Deeply satisfying finale to the best-selling fantasy trilogy (The Magicians, 2009; The Magician King, 2011).
After being dethroned and exiled from the magical kingdom of Fillory for helping his friend Julia become a demigoddess, Quentin returns to Earth to teach at his alma mater, Brakebills College for Magical Pedagogy. But when his student Plum stumbles across the school’s resident malevolent demon, which Quentin refuses to kill because it was once his lover Alice, they’re both thrown out and forced to take a risky freelance magic job. This involves stealing a suitcase that once belonged to Plum’s great-grandfather Rupert, one of the five Chatwin siblings whose adventures in Fillory were the subject of best-selling books Plum thinks are fictional—until she opens the suitcase to find Rupert’s memoirs. They fill in some blanks about what really happened to the Chatwins in Fillory and provide clues that will help Quentin’s old comrades Eliot and Janet, still ruling over Fillory, who have been warned by the ram-god Ember that the land is slowly dying. As in the previous novels, Grossman captures the magic of fantasy books cherished in youth and repurposes it to decidedly adult ends. He slyly alludes to the Harry Potter series and owes a clear debt to J.K. Rowling’s great action scenes, though his characters’ magical battles have a bravura all their own. But his deepest engagement remains with C.S. Lewis, as Narnia is the obvious prototype for Fillory; the philosophical conclusion Grossman draws from his land’s narrowly averted apocalypse is the exact opposite of that offered in Lewis’ overbearing Christian allegory. Human emotions and desires balance unearthly powers, especially in the drama of Alice’s painful return. A beautiful scene in Fillory’s Drowned Garden reconnects Quentin with the innocent, dreaming boy he once was yet affirms the value of the chastened grown-up he has become.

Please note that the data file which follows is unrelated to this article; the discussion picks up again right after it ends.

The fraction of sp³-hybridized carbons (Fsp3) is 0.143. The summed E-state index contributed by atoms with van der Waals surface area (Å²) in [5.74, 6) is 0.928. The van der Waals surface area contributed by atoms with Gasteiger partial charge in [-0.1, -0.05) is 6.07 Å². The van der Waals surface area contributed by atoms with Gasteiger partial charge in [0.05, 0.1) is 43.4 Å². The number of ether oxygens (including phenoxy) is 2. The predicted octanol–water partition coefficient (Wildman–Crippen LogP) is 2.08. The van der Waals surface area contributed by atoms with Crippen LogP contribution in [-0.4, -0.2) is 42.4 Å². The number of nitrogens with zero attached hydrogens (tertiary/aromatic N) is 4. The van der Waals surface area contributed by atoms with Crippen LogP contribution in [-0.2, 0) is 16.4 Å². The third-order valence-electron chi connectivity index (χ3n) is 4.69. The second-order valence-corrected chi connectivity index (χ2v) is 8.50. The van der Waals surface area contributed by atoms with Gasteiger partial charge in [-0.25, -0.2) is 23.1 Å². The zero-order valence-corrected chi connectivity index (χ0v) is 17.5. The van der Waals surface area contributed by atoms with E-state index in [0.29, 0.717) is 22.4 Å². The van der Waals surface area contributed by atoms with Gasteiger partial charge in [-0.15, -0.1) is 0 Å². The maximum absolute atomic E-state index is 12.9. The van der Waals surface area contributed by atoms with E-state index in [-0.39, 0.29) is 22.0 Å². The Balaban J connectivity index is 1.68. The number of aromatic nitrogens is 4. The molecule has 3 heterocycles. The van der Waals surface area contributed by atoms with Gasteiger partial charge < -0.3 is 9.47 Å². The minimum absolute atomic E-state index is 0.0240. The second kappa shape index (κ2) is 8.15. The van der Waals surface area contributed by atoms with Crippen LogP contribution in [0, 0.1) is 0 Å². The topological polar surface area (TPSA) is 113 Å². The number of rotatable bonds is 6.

The essence of being a magician, as Quentin learns to define it, could easily serve as a thumbnail description of Grossman’s art: “the power to enchant the world.”